Giant isopods and vampire squid are sooooo last year. I bet you’re even sleeping through the night now without imagining sixgill sharks tearing at your carcass. Fear not! Or should I say – FEAR MORE. I am here with an entirely new species to fuel your fevered nightmares.
Meet the giant Antarctic scaleworm Eulagisca. Last week, I wandered down into the Scripps Benthic Invertebrate Collection and saw this bad boy sitting in a giant gallon-sized jar (here’s a coffee mug for scale).
Yes, that’s a worm. For reference, most scaleworms look like this:
When I mentioned that the GIANT FRICKIN’ SCALEWORM to the collections manager, she chortled evilly and opened the jar for me. It gets worse. So much worse.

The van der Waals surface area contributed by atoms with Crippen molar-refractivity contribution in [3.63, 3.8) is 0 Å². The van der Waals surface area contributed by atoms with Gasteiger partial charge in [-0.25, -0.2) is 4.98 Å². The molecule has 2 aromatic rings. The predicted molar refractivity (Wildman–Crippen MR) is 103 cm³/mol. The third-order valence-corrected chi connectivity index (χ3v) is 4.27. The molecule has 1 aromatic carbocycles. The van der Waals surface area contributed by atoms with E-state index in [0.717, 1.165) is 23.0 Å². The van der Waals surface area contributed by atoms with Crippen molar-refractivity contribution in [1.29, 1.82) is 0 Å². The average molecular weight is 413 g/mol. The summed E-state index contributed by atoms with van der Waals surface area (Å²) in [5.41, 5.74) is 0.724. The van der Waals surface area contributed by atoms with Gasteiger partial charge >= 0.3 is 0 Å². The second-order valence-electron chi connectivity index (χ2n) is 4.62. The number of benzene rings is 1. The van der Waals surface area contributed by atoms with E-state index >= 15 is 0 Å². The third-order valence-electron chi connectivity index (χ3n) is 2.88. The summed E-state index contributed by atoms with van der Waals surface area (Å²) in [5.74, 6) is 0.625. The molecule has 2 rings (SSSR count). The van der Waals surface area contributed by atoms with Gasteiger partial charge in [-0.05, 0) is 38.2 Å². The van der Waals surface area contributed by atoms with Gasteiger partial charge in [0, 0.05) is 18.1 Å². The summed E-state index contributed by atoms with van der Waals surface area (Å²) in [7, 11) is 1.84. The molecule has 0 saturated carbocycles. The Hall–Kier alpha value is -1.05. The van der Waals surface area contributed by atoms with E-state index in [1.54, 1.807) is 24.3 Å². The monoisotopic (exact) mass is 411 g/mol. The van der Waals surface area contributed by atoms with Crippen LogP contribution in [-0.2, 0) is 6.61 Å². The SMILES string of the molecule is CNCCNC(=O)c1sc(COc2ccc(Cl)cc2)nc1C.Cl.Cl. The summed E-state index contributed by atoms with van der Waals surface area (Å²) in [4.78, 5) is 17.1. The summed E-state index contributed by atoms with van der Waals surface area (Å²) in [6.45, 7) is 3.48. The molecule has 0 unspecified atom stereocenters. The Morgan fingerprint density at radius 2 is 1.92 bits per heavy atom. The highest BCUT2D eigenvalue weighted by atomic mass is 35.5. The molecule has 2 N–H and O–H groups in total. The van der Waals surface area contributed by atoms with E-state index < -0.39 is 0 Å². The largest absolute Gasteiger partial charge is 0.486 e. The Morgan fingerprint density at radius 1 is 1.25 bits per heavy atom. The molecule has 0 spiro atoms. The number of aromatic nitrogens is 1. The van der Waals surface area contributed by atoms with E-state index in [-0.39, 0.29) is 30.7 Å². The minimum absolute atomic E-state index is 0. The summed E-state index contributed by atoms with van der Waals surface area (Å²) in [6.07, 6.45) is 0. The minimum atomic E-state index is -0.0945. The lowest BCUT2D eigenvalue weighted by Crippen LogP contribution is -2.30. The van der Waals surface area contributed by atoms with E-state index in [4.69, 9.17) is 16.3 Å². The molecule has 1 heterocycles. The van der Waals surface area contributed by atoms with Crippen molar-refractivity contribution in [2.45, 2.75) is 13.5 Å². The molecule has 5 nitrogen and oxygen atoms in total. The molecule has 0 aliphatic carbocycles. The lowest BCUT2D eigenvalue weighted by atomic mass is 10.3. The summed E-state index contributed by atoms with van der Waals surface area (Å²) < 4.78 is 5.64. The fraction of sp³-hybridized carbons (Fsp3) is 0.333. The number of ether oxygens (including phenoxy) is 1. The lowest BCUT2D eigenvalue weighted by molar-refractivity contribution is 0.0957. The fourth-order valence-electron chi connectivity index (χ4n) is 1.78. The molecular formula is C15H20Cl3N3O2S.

BEHOLD: the jaws of Eulagisca. This photo is taken from the top of the jar looking down. Yes, that entire purple structure is a GIANT SET OF JAWS sticking out of the front of the GIANT WORM.
Many polychaete worms have an eversible pharynx – most of the time those jaws are tucked away, but when the worm wants to feed, the entire front of their throat rolls out of their mouth. Here’s a better photo from the Smithsonian Antarctic Invertebrates collection. Yes, that scale bar say 2 cm (0.8 inches) – the jaws and pharynx are around two inches long!
I could not find any ecological information on Eulagisca in the scientific literature, so I don’t know what it eats. It inhabits the continental shelf off Antarctica, and could be a predator or scavenger or both. Chris Mah, being all up on the Antarctic invertebrates, wrote about Eulagisca a couple months ago, and guess that it was predatory. Any experts in the audience should chime in. In the meantime - AHHHHHHHHHHHHHHHHHHHHHHHHHH.